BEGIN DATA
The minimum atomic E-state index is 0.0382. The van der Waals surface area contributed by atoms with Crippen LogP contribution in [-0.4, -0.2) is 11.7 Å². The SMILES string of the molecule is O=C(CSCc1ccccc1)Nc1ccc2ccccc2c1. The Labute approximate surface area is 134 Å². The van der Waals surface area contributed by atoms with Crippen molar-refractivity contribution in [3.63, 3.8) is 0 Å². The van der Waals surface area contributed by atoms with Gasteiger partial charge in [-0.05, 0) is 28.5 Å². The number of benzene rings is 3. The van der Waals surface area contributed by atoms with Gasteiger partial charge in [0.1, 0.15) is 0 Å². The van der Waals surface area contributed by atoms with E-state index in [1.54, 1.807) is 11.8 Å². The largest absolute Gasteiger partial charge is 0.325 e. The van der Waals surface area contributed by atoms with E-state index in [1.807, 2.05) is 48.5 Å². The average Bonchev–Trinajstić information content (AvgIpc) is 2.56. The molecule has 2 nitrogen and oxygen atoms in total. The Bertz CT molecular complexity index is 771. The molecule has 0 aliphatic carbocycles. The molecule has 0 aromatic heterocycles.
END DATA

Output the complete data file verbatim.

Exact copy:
The minimum atomic E-state index is 0.0382. The van der Waals surface area contributed by atoms with Crippen LogP contribution in [-0.4, -0.2) is 11.7 Å². The SMILES string of the molecule is O=C(CSCc1ccccc1)Nc1ccc2ccccc2c1. The Labute approximate surface area is 134 Å². The van der Waals surface area contributed by atoms with Crippen molar-refractivity contribution in [3.63, 3.8) is 0 Å². The van der Waals surface area contributed by atoms with Gasteiger partial charge in [-0.05, 0) is 28.5 Å². The number of benzene rings is 3. The van der Waals surface area contributed by atoms with Gasteiger partial charge in [0.1, 0.15) is 0 Å². The van der Waals surface area contributed by atoms with E-state index in [1.54, 1.807) is 11.8 Å². The largest absolute Gasteiger partial charge is 0.325 e. The van der Waals surface area contributed by atoms with E-state index in [1.807, 2.05) is 48.5 Å². The average Bonchev–Trinajstić information content (AvgIpc) is 2.56. The molecule has 2 nitrogen and oxygen atoms in total. The Bertz CT molecular complexity index is 771. The molecule has 0 aliphatic carbocycles. The molecule has 0 aromatic heterocycles.